The State of New York has a public policy interest in ensuring robust regulation of tax-exempt charitable entities such as Defendant, and Plaintiff has the authority to monitor and investigate such entities when misconduct is suspected.

The petitioner’s subpoena focuses on subject areas that fall under statutory provisions governing non-profit corporations. The Non-Profit Corporations Act, for example, provides that entities such as the Respondent may be incorporated only for charitable purposes and that charitable funds may not be distributed to members, directors or officers. Charities are also subject to specific requirements under the N-PCL to operate lawfully, including requirements for the process by which remuneration is determined; procedures for the acquisition and “sale or other disposition” of assets; creation and presentation of complete and accurate financial reports; procedure for consideration of related party transactions; and a process for managing conflicts of interest.

The court order requirements require the type of material that will enable the petitioner to determine whether the respondent has complied with these requirements, including complete copies of the respondent’s annual regulatory filings, records of financial transactions, records of fees, and records of board meetings and reviews. The requested documents will allow the petitioner to determine whether there has been any diversion of charitable assets—for example, through illegal payments to for-profit corporations held by the Brimelows or other VDARE fiduciaries. Section 7-A of the Executive Code authorizes the Attorney General to supervise charitable organizations that collect donations in New York, and Section 7-A requires the Attorney General to supervise such organizations to ensure that, among other things, the charity does not collect contributions under false pretenses. converts or uses the contributions received in a way that is not “substantially consistent” with the charity’s stated purposes.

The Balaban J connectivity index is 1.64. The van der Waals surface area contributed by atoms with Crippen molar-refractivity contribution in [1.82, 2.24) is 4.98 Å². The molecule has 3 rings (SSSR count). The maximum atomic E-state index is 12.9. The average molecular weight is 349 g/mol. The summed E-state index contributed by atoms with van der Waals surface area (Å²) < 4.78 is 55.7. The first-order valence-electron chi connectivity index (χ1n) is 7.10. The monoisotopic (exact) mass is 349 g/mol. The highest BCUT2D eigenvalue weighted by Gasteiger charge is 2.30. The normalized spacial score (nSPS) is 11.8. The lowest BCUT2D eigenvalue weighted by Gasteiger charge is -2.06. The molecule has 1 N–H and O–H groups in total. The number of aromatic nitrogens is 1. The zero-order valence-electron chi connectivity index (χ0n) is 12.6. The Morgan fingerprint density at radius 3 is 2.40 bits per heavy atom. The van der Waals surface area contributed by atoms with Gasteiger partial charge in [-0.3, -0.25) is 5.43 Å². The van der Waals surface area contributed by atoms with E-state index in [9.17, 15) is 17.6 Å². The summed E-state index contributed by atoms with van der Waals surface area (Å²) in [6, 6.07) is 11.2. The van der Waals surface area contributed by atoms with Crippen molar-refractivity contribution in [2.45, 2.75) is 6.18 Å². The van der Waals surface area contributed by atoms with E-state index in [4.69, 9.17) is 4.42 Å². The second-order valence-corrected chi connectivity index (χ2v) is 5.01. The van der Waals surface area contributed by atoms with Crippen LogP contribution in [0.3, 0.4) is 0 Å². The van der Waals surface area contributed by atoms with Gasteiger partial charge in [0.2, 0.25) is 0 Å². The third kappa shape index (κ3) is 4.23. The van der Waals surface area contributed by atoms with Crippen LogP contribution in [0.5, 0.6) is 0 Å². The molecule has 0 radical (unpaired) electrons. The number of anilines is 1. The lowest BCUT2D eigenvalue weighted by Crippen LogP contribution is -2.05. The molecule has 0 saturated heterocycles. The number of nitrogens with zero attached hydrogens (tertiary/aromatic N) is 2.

Respondent raised constitutional First Amendment objections and thus had the initial threshold burden of proving that disclosure of the requested information would prejudice his First Amendment rights. However, the respondent makes this argument on behalf of its donors, and the petitioner agreed to first redact the identities of the donors and volunteers. The defendant has not shown that the subpoena would violate the defendant’s First Amendment rights.

In addition, defendant’s own submissions emphasize the reasonableness of the subpoena. Defendant admits the critical facts that first raised Plaintiff’s inquiry—Peter Brimelow, Defendant’s founder and director, and his wife, Lydia Brimelow, also a director, used and continue to use the $1.4 million charitable property as their personal residence.

Defendant claims the Brimelows paid rent to live in the cottage beginning in April 2021, but the contract is between Lydia Brimelow and BBB, LLC, a West Virginia for-profit corporation she manages, and Lydia Brimelow signed the document as both landlord and tenant.

The defendant’s motion and supporting documents do not meet their burden of establishing the invalidity of the subpoena. Defendant, who has partially complied with the subpoena for months, has not established why providing the redaction log of its already produced documents raises First Amendment concerns or why continued production would threaten its existence.

Although Defendant contends that the redactions are necessary to protect the identities of contractors—including writers who contribute to the website—Plaintiff seeks to examine those very records in its investigation of Defendant’s alleged organizational misconduct. To the extent that anonymity is used to conceal violations of the law, “it is not protected by the First Amendment.”

For example, the only board member of four who is not a member of the Brimelow family is a well-known contributor. The Attorney General may examine this associate’s compensation as part of his investigation into the conflict of interest and board independence. And the attorney general can request the identities of other associates to determine whether there are further conflicts of interest.

Respondent’s reliance on Americans for Prosperity v. Bonta (2021), is equally useless. That decision only addressed donor disclosures in state annual filing requirements, while expressly allowing subpoenas seeking the same information as part of a targeted investigation. Moreover, Plaintiff has indicated a willingness to enter into a confidentiality stipulation/order to further address any of Defendant’s concerns….